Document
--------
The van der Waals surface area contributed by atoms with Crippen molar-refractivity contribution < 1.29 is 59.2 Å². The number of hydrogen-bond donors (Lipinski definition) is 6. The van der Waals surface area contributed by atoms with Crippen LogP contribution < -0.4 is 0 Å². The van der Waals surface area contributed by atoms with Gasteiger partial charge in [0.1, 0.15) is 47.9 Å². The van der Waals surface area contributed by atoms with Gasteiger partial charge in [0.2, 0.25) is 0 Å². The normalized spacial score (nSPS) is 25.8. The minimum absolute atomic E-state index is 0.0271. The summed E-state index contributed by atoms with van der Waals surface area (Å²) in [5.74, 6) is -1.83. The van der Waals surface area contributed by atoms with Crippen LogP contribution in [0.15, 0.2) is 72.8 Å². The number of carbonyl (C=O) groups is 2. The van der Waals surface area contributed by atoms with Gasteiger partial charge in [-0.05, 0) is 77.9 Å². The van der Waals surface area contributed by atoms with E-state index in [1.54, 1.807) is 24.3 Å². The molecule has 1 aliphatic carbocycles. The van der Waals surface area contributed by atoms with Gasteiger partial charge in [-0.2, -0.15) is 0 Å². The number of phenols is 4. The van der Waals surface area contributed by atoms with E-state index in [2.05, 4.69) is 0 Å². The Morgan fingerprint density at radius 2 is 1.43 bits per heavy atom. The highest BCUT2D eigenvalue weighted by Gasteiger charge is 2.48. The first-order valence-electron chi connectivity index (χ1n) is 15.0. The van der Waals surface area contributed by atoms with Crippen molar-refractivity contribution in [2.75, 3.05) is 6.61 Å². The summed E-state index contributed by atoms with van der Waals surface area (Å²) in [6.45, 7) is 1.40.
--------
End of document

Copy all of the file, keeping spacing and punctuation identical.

The van der Waals surface area contributed by atoms with Crippen molar-refractivity contribution < 1.29 is 59.2 Å². The number of hydrogen-bond donors (Lipinski definition) is 6. The van der Waals surface area contributed by atoms with Crippen LogP contribution < -0.4 is 0 Å². The van der Waals surface area contributed by atoms with Gasteiger partial charge in [0.1, 0.15) is 47.9 Å². The van der Waals surface area contributed by atoms with Gasteiger partial charge in [0.2, 0.25) is 0 Å². The normalized spacial score (nSPS) is 25.8. The minimum absolute atomic E-state index is 0.0271. The summed E-state index contributed by atoms with van der Waals surface area (Å²) in [5.74, 6) is -1.83. The van der Waals surface area contributed by atoms with Crippen LogP contribution in [0.15, 0.2) is 72.8 Å². The number of carbonyl (C=O) groups is 2. The van der Waals surface area contributed by atoms with Gasteiger partial charge in [-0.05, 0) is 77.9 Å². The van der Waals surface area contributed by atoms with E-state index in [1.54, 1.807) is 24.3 Å². The molecule has 1 aliphatic carbocycles. The van der Waals surface area contributed by atoms with Gasteiger partial charge in [-0.2, -0.15) is 0 Å². The number of phenols is 4. The van der Waals surface area contributed by atoms with E-state index in [2.05, 4.69) is 0 Å². The Morgan fingerprint density at radius 2 is 1.43 bits per heavy atom. The highest BCUT2D eigenvalue weighted by Gasteiger charge is 2.48. The first-order valence-electron chi connectivity index (χ1n) is 15.0. The van der Waals surface area contributed by atoms with Crippen molar-refractivity contribution in [2.75, 3.05) is 6.61 Å². The summed E-state index contributed by atoms with van der Waals surface area (Å²) in [6.45, 7) is 1.40.